At Luminati, we provide open-source data collection solutions for multiple use-cases. Whether it’s for large e-commerce businesses wanting to keep their pricing strategy attractive or looking to ensure that brand reputation stays intact across multiple channels; or ad agencies looking to fight ad-fraud by tracing the digital journey and global placement of their ads, testing as real consumers do. These are just examples for over 20 use-cases exercised daily, which without our network made of typical consumer IPs (who have willingly opted-in), these organizations would not be able to reach the data they need. They would simply be blocked. Important to state that this data is openly available to each and every one of us as individual consumers.
Fact 2: While the benefits are clear, collecting data at scale carries profound responsibilities. You must build a defined ethical operation by design which is focused on safety and privacy.
What am I referring to? We, at Luminati, make sure our network remains safe. We run comprehensive security procedures and keep monitoring our network, always. This is especially needed since we do not access and don’t allow access to individuals’ data.
The students in Amsterdam, intrigued by our network, wanted to know how we obtain the millions of consumer IP addresses we use globally. The answer is simple. Like we do everything else, we make sure we stick to the transparency and trust. The millions of consumers, opting-in to our network, are completely ‘in the know’ – they know what they are opting-into, they know what they are getting in return (ad-free applications) and they know they can opt-out at any given time.
So what else did we discuss? As the saying goes, ‘time flies when you’re having fun’, we got deeply into compliance and into our KYC (Know Your Customer) process. We talked about the “no reselling” policy and our zero tolerance for fraud and malicious actions - the approach we exercise at Luminati by immediately blocking any suspicious action that appears in our database.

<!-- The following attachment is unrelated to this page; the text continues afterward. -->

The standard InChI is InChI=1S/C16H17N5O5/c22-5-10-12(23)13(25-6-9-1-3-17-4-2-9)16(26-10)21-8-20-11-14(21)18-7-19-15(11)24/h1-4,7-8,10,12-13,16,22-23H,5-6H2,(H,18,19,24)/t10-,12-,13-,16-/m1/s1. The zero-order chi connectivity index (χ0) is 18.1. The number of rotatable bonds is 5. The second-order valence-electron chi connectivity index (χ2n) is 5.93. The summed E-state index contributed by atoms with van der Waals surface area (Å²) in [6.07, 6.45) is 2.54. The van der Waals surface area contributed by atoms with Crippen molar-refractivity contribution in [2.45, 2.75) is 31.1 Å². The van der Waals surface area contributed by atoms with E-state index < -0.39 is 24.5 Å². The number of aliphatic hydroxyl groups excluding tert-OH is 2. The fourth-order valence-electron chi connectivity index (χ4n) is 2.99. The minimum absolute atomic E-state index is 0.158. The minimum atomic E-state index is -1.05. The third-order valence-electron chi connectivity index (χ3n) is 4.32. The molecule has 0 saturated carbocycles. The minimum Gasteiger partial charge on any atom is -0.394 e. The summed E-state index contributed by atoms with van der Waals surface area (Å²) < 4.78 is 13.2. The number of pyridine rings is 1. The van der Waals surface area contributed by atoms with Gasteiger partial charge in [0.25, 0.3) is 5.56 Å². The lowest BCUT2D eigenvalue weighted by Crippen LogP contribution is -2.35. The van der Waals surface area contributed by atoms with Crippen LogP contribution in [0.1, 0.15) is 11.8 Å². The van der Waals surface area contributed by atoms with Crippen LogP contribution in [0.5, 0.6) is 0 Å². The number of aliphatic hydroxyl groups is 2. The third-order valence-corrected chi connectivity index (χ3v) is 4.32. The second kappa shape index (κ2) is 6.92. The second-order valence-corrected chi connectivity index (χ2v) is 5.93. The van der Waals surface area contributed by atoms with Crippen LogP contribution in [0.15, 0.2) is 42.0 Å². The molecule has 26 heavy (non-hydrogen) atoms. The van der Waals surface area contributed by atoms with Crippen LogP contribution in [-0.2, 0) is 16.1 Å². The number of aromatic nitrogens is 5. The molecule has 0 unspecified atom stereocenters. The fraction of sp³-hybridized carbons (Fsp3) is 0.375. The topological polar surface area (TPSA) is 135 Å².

We all agreed that data collection today carries great responsibility and requires a certain type of DNA and organizational culture. An ethical code must be implemented from the inside out – this is a critical element in making sure your business thrives for the long term.
The students of the Amsterdam University of Applied Science agreed. Here’s what they had to say: One student sent me this quote: “I think it is pretty cool of them (Luminati) to stick to their ethical code and not leverage their user’s data like plenty of other companies do.”
MSc student, Floor van Ameyde: “They (Luminati) don’t fake data, they catch the data”
As for my role as a CEO, the students remembered what I always try to practice – listening, learning from mistakes and remaining open to other ideas:
MSc student Jakub Mudrik: “I liked it when Lenchner as a CEO said that he is not always right and he listens to his employees. He admitted that he made many business-related mistakes. They (Luminati) analyzed these mistakes and learned from them.”
Thank you Dr. Rob Loke and the students of the Master Digital Driven Business program at the Amsterdam University of Applied Science!
Fact 3: This was a truly amazing experience and an excellent opportunity to learn and exchange pioneering ideas!
After all, an additional secret sauce to success is one we all share – the love for data!